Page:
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How Glossier Built a $1.2B Brand Off The Back of Content

The 1.2 billion brand – Glossier

Most bloggers don’t expect their site to turn into a $1.2 billion business. But that’s exactly how Emily Weiss created the beauty brand Glossier.

Weiss’ secret? She values shoppers’ opinions above all else.

“Your opinion as a woman in beauty has never been more valuable.” -Emily Weiss

As a 26-year old Teen Vogue assistant, Weiss launched her blog Into The Gloss in 2010. The project was something she did just for fun. She loved asking friends about the beauty products they used, so she created a blog to profile fashionistas and their beauty regimes. Within months, millions of people were flocking to the site to get makeup and skincare recommendations.

Her genuine interest in the everyday beauty consumer serves Glossier today. The brand regularly asks shoppers about their beauty routines on the company’s blog (the same one Weiss started, Into The Gloss) and on Instagram. Using that feedback, Glossier develops beauty products that shoppers praise all over Instagram.
image.png [Source]

A simple philosophy drives Glossier’s success: give customers a voice through content. Weiss’ focus on the consumer allowed her to build a viral blog, best-selling products, and a community that loves spreading the word about Glossier.

Tell your customers’ stories, not your brand’s

Glossier wasn’t built from scratch. Weiss had 186,000 followers from Into The Gloss’ Instagram to take along for the ride.

Women were eager to follow Glossier because they loved Into the Gloss. It gave them a space to share their opinions about beauty products and hear from other shoppers about their favorite brands.

The most popular section of the blog was—and still is today—The Top Shelf. It features interviews with fashionistas, including a breakdown of all of the products they use and photos of their full-to-the brim medicine cabinets.
image.png [Source]

The women Glossier’s blog features are unabashedly cool and stylish, yet still accessible to the average reader. Sure, some product recommendations are wildly expensive—but many can be found at a drugstore or Sephora. The interviews also reveal personal details, not just product recommendations, so the featured women feel relatable to readers.

“With just a few questions, Weiss has the uncanny ability to strip away the surface and uncover what daily beauty rituals and priorities reveal about an individual,” said writer Imran Amed, reporting on Weiss when she was just running Into The Gloss in 2012.

From the beginning, people ate up the blog’s content. After a year, the site was getting 10 million views per month.

Weiss knew she had tapped into something big. She realized women were coming to her blog because they wanted to receive beauty advice from other women, not from brands.

Takeaway: profile your shoppers on content platforms

Tap into the power of social proof, like Weiss did, by sharing interviews on your company’s blog and social accounts. Ask your customers, or people who match your target customer profile, about their lifestyle and how they use your industry’s products.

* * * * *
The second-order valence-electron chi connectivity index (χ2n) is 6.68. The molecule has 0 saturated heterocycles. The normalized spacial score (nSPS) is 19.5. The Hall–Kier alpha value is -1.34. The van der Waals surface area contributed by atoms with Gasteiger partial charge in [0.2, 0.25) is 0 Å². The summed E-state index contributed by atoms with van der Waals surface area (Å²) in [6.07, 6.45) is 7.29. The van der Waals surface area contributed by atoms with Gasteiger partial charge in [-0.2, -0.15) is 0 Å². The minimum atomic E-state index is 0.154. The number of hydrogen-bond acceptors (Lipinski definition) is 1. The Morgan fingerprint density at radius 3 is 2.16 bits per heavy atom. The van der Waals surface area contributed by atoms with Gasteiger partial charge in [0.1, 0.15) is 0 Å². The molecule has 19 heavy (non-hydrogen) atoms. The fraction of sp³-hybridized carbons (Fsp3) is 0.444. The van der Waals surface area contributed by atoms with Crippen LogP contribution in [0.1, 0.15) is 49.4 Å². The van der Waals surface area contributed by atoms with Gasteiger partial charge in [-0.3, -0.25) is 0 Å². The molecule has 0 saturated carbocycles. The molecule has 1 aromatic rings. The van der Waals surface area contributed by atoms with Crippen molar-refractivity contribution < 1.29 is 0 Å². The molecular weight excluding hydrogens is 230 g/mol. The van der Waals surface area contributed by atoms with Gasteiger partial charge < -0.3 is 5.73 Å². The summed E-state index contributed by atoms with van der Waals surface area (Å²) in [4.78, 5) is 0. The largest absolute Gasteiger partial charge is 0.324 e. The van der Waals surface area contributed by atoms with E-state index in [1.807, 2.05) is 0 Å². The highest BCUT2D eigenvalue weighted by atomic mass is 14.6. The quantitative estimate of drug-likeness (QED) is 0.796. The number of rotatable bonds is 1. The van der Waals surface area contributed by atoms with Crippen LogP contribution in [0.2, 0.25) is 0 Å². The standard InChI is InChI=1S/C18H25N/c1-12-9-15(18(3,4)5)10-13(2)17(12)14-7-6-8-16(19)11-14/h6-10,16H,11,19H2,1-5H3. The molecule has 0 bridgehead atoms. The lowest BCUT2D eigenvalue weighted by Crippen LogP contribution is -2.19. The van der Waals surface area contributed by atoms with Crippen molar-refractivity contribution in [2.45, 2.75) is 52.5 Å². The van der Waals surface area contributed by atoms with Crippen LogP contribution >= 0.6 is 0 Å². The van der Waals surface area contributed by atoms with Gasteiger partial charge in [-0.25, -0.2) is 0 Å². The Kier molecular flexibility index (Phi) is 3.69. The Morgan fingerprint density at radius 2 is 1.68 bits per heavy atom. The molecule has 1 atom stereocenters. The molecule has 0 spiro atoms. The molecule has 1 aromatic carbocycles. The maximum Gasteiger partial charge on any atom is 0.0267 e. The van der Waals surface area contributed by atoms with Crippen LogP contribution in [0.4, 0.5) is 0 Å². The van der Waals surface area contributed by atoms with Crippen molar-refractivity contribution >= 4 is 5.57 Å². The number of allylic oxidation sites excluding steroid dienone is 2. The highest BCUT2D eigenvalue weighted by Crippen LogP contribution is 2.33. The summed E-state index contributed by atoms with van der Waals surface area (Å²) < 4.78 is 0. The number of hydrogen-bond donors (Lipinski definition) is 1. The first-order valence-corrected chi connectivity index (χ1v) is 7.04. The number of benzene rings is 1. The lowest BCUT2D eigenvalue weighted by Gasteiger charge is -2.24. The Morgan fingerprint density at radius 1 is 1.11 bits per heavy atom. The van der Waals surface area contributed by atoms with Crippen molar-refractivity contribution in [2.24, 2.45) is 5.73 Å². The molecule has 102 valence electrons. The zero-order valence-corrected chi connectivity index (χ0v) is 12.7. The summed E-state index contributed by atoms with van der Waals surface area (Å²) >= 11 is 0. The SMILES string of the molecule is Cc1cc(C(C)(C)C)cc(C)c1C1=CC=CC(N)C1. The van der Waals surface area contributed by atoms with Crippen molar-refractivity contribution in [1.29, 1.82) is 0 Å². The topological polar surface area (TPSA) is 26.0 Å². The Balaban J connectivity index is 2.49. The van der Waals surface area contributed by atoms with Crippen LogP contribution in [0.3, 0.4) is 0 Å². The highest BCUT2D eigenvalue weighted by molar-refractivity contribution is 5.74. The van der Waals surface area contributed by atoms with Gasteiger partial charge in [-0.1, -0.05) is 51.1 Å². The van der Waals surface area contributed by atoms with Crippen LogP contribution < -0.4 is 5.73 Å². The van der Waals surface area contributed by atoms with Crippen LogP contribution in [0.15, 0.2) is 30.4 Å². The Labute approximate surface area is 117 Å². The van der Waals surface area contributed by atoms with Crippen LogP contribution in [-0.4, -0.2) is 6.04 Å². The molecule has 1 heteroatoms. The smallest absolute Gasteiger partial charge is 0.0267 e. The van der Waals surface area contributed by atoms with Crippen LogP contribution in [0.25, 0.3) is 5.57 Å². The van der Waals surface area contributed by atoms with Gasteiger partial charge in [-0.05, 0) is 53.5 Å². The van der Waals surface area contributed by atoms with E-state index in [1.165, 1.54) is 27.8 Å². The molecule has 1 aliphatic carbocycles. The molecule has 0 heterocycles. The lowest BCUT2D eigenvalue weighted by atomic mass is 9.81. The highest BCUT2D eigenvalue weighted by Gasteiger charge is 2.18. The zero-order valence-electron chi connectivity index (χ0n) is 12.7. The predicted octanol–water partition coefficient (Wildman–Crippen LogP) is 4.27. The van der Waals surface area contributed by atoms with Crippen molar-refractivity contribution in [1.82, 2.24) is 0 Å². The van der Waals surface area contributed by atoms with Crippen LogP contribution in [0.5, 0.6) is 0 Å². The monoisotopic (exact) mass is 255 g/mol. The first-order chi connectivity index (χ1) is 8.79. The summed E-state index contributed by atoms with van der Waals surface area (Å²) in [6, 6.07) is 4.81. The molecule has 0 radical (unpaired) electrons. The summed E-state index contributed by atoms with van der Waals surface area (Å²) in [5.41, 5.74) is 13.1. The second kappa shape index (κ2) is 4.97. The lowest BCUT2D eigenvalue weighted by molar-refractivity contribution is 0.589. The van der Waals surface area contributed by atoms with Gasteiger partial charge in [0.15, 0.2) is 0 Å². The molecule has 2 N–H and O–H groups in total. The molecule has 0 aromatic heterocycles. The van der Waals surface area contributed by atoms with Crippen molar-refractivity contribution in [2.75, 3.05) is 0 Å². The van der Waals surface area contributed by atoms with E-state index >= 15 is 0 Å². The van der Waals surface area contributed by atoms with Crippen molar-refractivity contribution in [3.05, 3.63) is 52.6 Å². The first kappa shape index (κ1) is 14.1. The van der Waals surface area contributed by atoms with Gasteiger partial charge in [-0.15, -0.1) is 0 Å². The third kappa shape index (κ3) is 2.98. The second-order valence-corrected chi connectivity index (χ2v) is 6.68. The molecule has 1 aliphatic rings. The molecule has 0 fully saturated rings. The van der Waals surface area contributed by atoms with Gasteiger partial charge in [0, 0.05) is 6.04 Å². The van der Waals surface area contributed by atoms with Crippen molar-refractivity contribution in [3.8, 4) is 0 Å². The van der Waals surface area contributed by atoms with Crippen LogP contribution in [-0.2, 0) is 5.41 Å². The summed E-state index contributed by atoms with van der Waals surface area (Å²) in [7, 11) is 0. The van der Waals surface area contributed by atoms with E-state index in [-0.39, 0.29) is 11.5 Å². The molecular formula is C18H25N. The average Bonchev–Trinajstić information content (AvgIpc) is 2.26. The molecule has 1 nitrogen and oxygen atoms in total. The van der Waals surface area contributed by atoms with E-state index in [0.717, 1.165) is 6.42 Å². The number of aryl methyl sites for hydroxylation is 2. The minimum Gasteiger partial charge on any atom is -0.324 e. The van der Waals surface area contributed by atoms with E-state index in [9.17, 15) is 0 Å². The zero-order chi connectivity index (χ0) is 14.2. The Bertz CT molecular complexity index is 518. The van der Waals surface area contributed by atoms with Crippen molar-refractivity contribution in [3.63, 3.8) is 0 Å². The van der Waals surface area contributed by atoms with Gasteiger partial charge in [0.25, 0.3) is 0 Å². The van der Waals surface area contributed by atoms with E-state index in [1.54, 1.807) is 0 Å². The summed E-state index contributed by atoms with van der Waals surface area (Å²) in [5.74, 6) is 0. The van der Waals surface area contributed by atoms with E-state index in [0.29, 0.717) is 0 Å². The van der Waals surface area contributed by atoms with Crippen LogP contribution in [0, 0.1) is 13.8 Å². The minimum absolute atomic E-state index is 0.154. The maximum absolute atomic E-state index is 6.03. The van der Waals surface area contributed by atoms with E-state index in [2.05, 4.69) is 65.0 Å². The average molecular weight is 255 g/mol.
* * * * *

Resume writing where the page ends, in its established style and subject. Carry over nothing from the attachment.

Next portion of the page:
To make the interview especially click-worthy, profile someone your customers would admire. They don’t need to be famous, but they should have a job or credentials that make their insights especially valuable. If you're a cookware company, talk with a chef about her favorite equipment. If you sell gourmet coffee, talk to a Bluestone Lane barista.

In these interviews, don’t focus on your products exclusively. The interview will feel natural and authentic if you let the person talk about all of the brands they use, not just yours.

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Find your next product idea in shopper conversations

Weiss was able to start Glossier because of the conversations she had with beauty consumers on Into The Gloss. And for that matter, Glossier is the mega-success that it is today because the brand continues to talk with shoppers.

Interacting with women on the blog showed Weiss that the beauty industry was far from perfect. In The Top Shelf interviews, she saw household-name products barely used and stowed away in zip-lock bags. In comment threads, she saw readers break down why well-known brands weren’t all that effective. Women had a lot to say about their makeup and skincare products, but companies weren’t listening.

“I saw the need for a beauty brand that speaks to its consumers directly, offering them a chance to engage beyond the traditional touch points of purchase, use and mass marketing,” said Weiss in her press release announcement of Glossier.

In 2013, Weiss went to venture capitalists with a vague business plan. She had a strong instinct that women needed a new beauty brand, but she wasn’t quite sure what its products would look like. She saw 10 rejections before she finally got a “yes” from Kirsten Green of Forerunner.

“She was really thinking differently,” Green said to The Cut. “I thought, I need to work with this woman. I don’t know what we’re going to build, but it’s going to be different and interesting.”

With $2 million to launch Glossier, Weiss stayed true to her vision and brainstormed products by talking to customers.

In January 2015, for example, she published a blog post on Into The Gloss asking readers what their dream face wash would be like. The blog post got 380 comments, which Glossier used to develop the Milk Jelly Cleanser—one of their best-selling products today.